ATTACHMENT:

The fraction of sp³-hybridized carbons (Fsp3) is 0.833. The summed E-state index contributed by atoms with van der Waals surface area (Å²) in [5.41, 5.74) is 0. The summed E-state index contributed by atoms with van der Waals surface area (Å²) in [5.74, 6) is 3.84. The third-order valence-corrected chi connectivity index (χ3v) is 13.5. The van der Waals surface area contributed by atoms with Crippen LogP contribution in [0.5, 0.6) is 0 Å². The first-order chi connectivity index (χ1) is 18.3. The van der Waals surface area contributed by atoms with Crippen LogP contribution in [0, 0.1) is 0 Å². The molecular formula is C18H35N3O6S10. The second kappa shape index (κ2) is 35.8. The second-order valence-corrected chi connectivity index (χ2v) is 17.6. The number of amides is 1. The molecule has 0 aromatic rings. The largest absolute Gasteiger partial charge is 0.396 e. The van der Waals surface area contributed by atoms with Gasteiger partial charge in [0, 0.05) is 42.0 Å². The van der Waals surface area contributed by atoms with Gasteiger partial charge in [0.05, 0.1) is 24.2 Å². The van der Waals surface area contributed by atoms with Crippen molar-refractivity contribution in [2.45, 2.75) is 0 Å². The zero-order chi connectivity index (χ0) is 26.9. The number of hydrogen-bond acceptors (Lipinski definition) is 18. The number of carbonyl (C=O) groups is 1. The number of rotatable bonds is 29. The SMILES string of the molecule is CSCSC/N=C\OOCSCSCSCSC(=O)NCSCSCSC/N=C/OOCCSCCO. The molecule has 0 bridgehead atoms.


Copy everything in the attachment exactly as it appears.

The fraction of sp³-hybridized carbons (Fsp3) is 0.833. The summed E-state index contributed by atoms with van der Waals surface area (Å²) in [5.41, 5.74) is 0. The summed E-state index contributed by atoms with van der Waals surface area (Å²) in [5.74, 6) is 3.84. The third-order valence-corrected chi connectivity index (χ3v) is 13.5. The van der Waals surface area contributed by atoms with Crippen LogP contribution in [0.5, 0.6) is 0 Å². The first-order chi connectivity index (χ1) is 18.3. The van der Waals surface area contributed by atoms with Crippen LogP contribution in [0, 0.1) is 0 Å². The molecular formula is C18H35N3O6S10. The second kappa shape index (κ2) is 35.8. The second-order valence-corrected chi connectivity index (χ2v) is 17.6. The number of amides is 1. The molecule has 0 aromatic rings. The largest absolute Gasteiger partial charge is 0.396 e. The van der Waals surface area contributed by atoms with Gasteiger partial charge in [0, 0.05) is 42.0 Å². The van der Waals surface area contributed by atoms with Gasteiger partial charge in [0.05, 0.1) is 24.2 Å². The van der Waals surface area contributed by atoms with Crippen molar-refractivity contribution in [2.45, 2.75) is 0 Å². The zero-order chi connectivity index (χ0) is 26.9. The number of hydrogen-bond acceptors (Lipinski definition) is 18. The number of carbonyl (C=O) groups is 1. The number of rotatable bonds is 29. The SMILES string of the molecule is CSCSC/N=C\OOCSCSCSCSC(=O)NCSCSCSC/N=C/OOCCSCCO. The molecule has 0 bridgehead atoms.